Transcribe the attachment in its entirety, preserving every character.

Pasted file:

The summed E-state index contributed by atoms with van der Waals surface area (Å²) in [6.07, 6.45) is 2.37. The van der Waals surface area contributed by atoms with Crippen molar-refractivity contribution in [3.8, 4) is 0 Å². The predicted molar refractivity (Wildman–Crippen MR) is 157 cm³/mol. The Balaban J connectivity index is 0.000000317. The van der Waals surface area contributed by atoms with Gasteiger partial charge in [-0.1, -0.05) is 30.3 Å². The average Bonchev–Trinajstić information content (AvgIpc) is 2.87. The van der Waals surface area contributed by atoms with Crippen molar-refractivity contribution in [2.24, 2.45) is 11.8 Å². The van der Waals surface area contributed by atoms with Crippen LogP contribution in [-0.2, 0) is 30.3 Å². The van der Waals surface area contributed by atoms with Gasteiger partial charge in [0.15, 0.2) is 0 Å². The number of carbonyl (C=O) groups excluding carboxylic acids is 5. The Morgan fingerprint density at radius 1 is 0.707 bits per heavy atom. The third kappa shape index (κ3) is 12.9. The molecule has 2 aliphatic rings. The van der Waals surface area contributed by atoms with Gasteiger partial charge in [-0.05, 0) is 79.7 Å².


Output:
The summed E-state index contributed by atoms with van der Waals surface area (Å²) in [6.07, 6.45) is 2.37. The van der Waals surface area contributed by atoms with Crippen molar-refractivity contribution in [3.8, 4) is 0 Å². The predicted molar refractivity (Wildman–Crippen MR) is 157 cm³/mol. The Balaban J connectivity index is 0.000000317. The van der Waals surface area contributed by atoms with Gasteiger partial charge in [-0.1, -0.05) is 30.3 Å². The average Bonchev–Trinajstić information content (AvgIpc) is 2.87. The van der Waals surface area contributed by atoms with Crippen molar-refractivity contribution in [2.24, 2.45) is 11.8 Å². The van der Waals surface area contributed by atoms with Crippen LogP contribution in [-0.2, 0) is 30.3 Å². The van der Waals surface area contributed by atoms with Gasteiger partial charge in [0.15, 0.2) is 0 Å². The number of carbonyl (C=O) groups excluding carboxylic acids is 5. The Morgan fingerprint density at radius 1 is 0.707 bits per heavy atom. The third kappa shape index (κ3) is 12.9. The molecule has 2 aliphatic rings. The van der Waals surface area contributed by atoms with Gasteiger partial charge in [-0.05, 0) is 79.7 Å².